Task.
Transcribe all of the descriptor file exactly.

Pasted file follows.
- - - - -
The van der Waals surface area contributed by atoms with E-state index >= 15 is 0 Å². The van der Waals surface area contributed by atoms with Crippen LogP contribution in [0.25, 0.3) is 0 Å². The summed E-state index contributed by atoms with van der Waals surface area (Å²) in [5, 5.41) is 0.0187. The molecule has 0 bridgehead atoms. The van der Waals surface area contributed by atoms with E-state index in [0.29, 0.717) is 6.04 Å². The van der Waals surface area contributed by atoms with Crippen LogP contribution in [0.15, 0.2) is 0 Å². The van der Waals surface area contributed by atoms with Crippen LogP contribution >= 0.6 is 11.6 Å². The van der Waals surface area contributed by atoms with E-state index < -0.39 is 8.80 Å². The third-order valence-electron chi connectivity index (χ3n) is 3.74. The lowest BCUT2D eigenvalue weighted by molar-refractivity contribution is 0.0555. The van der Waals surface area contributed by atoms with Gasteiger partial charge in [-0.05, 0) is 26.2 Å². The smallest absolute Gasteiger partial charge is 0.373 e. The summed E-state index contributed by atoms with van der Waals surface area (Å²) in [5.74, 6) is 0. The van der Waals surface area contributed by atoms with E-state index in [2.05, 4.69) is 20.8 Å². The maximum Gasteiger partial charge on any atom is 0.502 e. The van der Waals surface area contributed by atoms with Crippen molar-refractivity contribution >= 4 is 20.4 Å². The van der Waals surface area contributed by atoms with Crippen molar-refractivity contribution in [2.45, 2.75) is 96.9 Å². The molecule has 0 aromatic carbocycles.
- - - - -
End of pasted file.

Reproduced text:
The van der Waals surface area contributed by atoms with E-state index >= 15 is 0 Å². The van der Waals surface area contributed by atoms with Crippen LogP contribution in [0.25, 0.3) is 0 Å². The summed E-state index contributed by atoms with van der Waals surface area (Å²) in [5, 5.41) is 0.0187. The molecule has 0 bridgehead atoms. The van der Waals surface area contributed by atoms with E-state index in [0.29, 0.717) is 6.04 Å². The van der Waals surface area contributed by atoms with Crippen LogP contribution in [0.15, 0.2) is 0 Å². The van der Waals surface area contributed by atoms with Crippen LogP contribution >= 0.6 is 11.6 Å². The van der Waals surface area contributed by atoms with E-state index < -0.39 is 8.80 Å². The third-order valence-electron chi connectivity index (χ3n) is 3.74. The lowest BCUT2D eigenvalue weighted by molar-refractivity contribution is 0.0555. The van der Waals surface area contributed by atoms with Gasteiger partial charge in [-0.05, 0) is 26.2 Å². The smallest absolute Gasteiger partial charge is 0.373 e. The summed E-state index contributed by atoms with van der Waals surface area (Å²) in [5.74, 6) is 0. The van der Waals surface area contributed by atoms with E-state index in [2.05, 4.69) is 20.8 Å². The maximum Gasteiger partial charge on any atom is 0.502 e. The van der Waals surface area contributed by atoms with Crippen molar-refractivity contribution >= 4 is 20.4 Å². The van der Waals surface area contributed by atoms with Crippen molar-refractivity contribution in [2.45, 2.75) is 96.9 Å². The molecule has 0 aromatic carbocycles.